University of Southern California (November–December 1995): 40–51.
Southern University (Spring 1968): 14–24.
Talladega College (Alabama) (May–June 1986): 6a–14a.
Tennessee State University (May–June 1987): 39–44.
Texas A&M University (Winter 1967): 378–84.
University of Texas Health Sciences Center at Houston (Winter 1976): 364–68.
University of Virginia (November–December 2001): 49–60.
Virginia State University (May–June 2005): 47–62.
Yeshiva University (New York) (August 1981): 186–95.
1. According to a staff memorandum, the Association, since its founding in 1915, has published nearly 120 reports in which suspension has figured as an element in the case, beginning with 1917 and 1919 reports on the University of Montana. It should also be borne in mind that literally thousands of complaints and cases involving suspension have been dealt with by the Association over nearly a century that never reached the investigative stage, much less became the subject of a published report. The report that follows was prepared by a subcommittee of Committee A on Academic Freedom and Tenure. An initial draft of the report was reviewed by the committee at its June 2008 meeting, and the chair of the subcommittee revised the draft in the light of suggestions by committee members. The revised text was approved for publication in August 2008. Comments are welcome and should be sent to the Association’s Washington office. Back to text
2. “Academic Freedom and Tenure: College of the Ozarks,” AAUP Bulletin 49 (Winter 1963): 358. Back to text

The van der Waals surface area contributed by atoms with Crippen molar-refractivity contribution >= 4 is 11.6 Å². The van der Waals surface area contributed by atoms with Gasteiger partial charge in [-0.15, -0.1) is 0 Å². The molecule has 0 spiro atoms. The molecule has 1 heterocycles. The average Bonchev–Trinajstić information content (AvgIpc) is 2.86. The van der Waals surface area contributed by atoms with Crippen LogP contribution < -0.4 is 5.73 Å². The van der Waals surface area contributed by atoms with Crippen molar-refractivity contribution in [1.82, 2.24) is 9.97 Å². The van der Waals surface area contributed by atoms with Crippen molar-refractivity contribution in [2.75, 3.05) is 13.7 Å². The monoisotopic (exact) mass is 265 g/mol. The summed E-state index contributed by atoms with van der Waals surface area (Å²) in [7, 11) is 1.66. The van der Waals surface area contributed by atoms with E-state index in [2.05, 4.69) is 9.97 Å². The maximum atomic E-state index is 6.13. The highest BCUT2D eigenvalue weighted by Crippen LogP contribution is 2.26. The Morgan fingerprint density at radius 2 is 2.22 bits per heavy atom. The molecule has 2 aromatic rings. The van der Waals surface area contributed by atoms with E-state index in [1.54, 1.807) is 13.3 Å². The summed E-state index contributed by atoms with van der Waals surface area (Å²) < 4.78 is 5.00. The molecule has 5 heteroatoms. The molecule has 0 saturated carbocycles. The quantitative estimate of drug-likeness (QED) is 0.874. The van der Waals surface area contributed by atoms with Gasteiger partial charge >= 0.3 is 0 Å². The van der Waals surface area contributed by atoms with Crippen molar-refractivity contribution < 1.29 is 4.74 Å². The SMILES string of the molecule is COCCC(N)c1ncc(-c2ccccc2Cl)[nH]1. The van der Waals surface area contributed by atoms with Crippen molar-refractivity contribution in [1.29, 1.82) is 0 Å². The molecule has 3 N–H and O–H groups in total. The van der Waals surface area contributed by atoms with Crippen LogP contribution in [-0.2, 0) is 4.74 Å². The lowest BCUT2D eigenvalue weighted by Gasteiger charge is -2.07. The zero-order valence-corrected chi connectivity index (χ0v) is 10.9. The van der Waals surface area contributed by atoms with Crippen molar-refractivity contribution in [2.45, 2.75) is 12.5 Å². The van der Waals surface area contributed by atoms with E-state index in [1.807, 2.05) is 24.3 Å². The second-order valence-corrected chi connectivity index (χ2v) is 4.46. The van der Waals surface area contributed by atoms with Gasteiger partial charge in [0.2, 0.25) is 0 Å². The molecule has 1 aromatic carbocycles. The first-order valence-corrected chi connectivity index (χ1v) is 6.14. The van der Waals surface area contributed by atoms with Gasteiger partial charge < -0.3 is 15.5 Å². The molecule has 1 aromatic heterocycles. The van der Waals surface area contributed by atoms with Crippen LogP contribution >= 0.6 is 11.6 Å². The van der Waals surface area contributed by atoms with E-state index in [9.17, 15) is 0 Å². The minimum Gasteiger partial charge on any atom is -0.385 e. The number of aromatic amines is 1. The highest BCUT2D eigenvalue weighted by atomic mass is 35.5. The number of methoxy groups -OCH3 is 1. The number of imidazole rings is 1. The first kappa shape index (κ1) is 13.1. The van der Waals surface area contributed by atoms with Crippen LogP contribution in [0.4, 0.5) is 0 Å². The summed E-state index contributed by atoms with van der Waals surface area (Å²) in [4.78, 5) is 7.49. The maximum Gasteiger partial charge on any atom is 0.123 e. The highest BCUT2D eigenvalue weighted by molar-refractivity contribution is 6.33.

3. “Academic Freedom and Tenure: St. John’s University (New York),” AAUP Bulletin 52 (Spring 1966): 18–19. Back to text
4. See “Academic Freedom and Tenure: St. Mary’s College (California),” AAUP Bulletin 62 (Spring 1976): 73: “The investigating committee disagrees sharply with the assertion that a unilateral administrative decision not to offer a hearing can be in the best interests of a faculty member. A formal hearing can result, in some cases, in embarrassment and even stigmatization for the faculty member involved. The waiver of dismissal proceedings, however, lies not within the discretion of the administration but . . . [that] of the affected faculty member.” The same can be said for hearings on suspension. The severity of the sanction is underlined in the case of Armstrong State College, where the administration attempted to argue that, since a suspended faculty member’s appointment had not been renewed prior to the suspension, the suspension itself was of negligible importance. The investigating committee objected: “The fact of nonrenewal does not in itself imply adverse judgment with regard to an individual faculty member’s fitness to teach. The enforced separation of a teacher from his classroom, however, is an action of severity, to be taken only for serious and pressing reasons, with significant professional damage to the individual’s future in teaching” (“Academic Freedom and Tenure: Armstrong State College [Georgia],” AAUP Bulletin 58 [Spring 1972]: 74). Back to text
5. The first seven are as follows: “a. An oral reprimand; b. A written reprimand; c. A recorded reprimand; d. Restitution (e.g., payment for damage done to individuals or to the institution); e. Loss of prospective benefits for a stated period (e.g., suspension of ‘regular’ or ‘merit’ increase in salary, suspension of promotion eligibility); f. A fine; g. Reduction in salary for a stated period.” Back to text